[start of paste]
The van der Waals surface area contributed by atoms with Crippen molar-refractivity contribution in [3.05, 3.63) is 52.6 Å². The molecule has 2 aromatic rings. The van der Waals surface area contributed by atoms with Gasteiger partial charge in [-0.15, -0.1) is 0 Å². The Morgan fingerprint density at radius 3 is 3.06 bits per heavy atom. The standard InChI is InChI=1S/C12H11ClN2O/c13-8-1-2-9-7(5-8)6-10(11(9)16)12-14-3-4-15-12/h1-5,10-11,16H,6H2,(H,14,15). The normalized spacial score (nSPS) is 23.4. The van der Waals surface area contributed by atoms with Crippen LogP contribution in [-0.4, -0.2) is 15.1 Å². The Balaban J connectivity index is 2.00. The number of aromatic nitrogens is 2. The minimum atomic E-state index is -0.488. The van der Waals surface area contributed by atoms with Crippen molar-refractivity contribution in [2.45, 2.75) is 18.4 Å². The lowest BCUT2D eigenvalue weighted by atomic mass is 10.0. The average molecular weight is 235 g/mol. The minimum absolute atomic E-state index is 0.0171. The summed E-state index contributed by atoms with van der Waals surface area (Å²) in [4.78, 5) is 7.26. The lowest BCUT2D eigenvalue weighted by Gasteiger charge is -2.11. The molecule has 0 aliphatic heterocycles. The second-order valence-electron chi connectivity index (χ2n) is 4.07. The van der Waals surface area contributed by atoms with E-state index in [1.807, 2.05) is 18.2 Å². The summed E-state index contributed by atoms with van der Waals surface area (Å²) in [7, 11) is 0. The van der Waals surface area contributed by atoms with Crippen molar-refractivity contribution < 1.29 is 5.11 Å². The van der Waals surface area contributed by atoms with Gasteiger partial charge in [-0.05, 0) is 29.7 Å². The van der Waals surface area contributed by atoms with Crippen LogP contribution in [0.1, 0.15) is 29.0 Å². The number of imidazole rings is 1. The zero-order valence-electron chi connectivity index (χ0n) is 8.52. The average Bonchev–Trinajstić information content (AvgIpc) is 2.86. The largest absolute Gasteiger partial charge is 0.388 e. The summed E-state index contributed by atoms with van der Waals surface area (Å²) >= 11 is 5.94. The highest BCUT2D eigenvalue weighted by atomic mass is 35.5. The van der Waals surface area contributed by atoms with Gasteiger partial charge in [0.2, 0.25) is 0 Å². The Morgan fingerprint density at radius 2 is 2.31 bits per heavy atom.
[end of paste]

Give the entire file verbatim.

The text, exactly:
The van der Waals surface area contributed by atoms with Crippen molar-refractivity contribution in [3.05, 3.63) is 52.6 Å². The molecule has 2 aromatic rings. The van der Waals surface area contributed by atoms with Gasteiger partial charge in [-0.15, -0.1) is 0 Å². The Morgan fingerprint density at radius 3 is 3.06 bits per heavy atom. The standard InChI is InChI=1S/C12H11ClN2O/c13-8-1-2-9-7(5-8)6-10(11(9)16)12-14-3-4-15-12/h1-5,10-11,16H,6H2,(H,14,15). The normalized spacial score (nSPS) is 23.4. The van der Waals surface area contributed by atoms with Crippen LogP contribution in [-0.4, -0.2) is 15.1 Å². The Balaban J connectivity index is 2.00. The number of aromatic nitrogens is 2. The minimum atomic E-state index is -0.488. The van der Waals surface area contributed by atoms with Crippen molar-refractivity contribution in [2.45, 2.75) is 18.4 Å². The lowest BCUT2D eigenvalue weighted by atomic mass is 10.0. The average molecular weight is 235 g/mol. The minimum absolute atomic E-state index is 0.0171. The summed E-state index contributed by atoms with van der Waals surface area (Å²) in [4.78, 5) is 7.26. The lowest BCUT2D eigenvalue weighted by Gasteiger charge is -2.11. The molecule has 0 aliphatic heterocycles. The second-order valence-electron chi connectivity index (χ2n) is 4.07. The van der Waals surface area contributed by atoms with E-state index in [1.807, 2.05) is 18.2 Å². The summed E-state index contributed by atoms with van der Waals surface area (Å²) in [7, 11) is 0. The van der Waals surface area contributed by atoms with Crippen molar-refractivity contribution < 1.29 is 5.11 Å². The van der Waals surface area contributed by atoms with Gasteiger partial charge in [-0.05, 0) is 29.7 Å². The van der Waals surface area contributed by atoms with Crippen LogP contribution in [0.1, 0.15) is 29.0 Å². The number of imidazole rings is 1. The zero-order valence-electron chi connectivity index (χ0n) is 8.52. The average Bonchev–Trinajstić information content (AvgIpc) is 2.86. The largest absolute Gasteiger partial charge is 0.388 e. The summed E-state index contributed by atoms with van der Waals surface area (Å²) >= 11 is 5.94. The highest BCUT2D eigenvalue weighted by atomic mass is 35.5. The van der Waals surface area contributed by atoms with Gasteiger partial charge in [0.2, 0.25) is 0 Å². The Morgan fingerprint density at radius 2 is 2.31 bits per heavy atom.